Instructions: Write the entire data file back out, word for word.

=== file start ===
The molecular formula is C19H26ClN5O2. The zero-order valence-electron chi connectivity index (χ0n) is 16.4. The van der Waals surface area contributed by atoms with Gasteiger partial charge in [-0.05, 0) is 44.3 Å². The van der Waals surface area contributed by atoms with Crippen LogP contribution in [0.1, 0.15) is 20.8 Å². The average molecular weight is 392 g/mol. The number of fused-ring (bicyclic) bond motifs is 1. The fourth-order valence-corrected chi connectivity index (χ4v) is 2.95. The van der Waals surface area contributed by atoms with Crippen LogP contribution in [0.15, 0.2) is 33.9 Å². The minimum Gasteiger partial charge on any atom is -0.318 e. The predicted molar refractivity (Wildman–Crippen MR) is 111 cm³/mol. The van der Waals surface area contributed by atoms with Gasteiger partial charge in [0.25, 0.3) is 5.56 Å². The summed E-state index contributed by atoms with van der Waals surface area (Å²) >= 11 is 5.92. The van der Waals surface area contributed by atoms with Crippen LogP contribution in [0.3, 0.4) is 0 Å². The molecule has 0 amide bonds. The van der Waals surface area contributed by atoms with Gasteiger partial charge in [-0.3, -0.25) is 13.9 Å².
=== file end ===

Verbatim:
The molecular formula is C19H26ClN5O2. The zero-order valence-electron chi connectivity index (χ0n) is 16.4. The van der Waals surface area contributed by atoms with Gasteiger partial charge in [-0.05, 0) is 44.3 Å². The van der Waals surface area contributed by atoms with Crippen LogP contribution in [0.1, 0.15) is 20.8 Å². The average molecular weight is 392 g/mol. The number of fused-ring (bicyclic) bond motifs is 1. The fourth-order valence-corrected chi connectivity index (χ4v) is 2.95. The van der Waals surface area contributed by atoms with Crippen LogP contribution in [0.15, 0.2) is 33.9 Å². The minimum Gasteiger partial charge on any atom is -0.318 e. The predicted molar refractivity (Wildman–Crippen MR) is 111 cm³/mol. The van der Waals surface area contributed by atoms with Gasteiger partial charge in [0.25, 0.3) is 5.56 Å². The summed E-state index contributed by atoms with van der Waals surface area (Å²) >= 11 is 5.92. The van der Waals surface area contributed by atoms with Crippen LogP contribution in [0.3, 0.4) is 0 Å². The molecule has 0 amide bonds. The van der Waals surface area contributed by atoms with Gasteiger partial charge in [-0.3, -0.25) is 13.9 Å².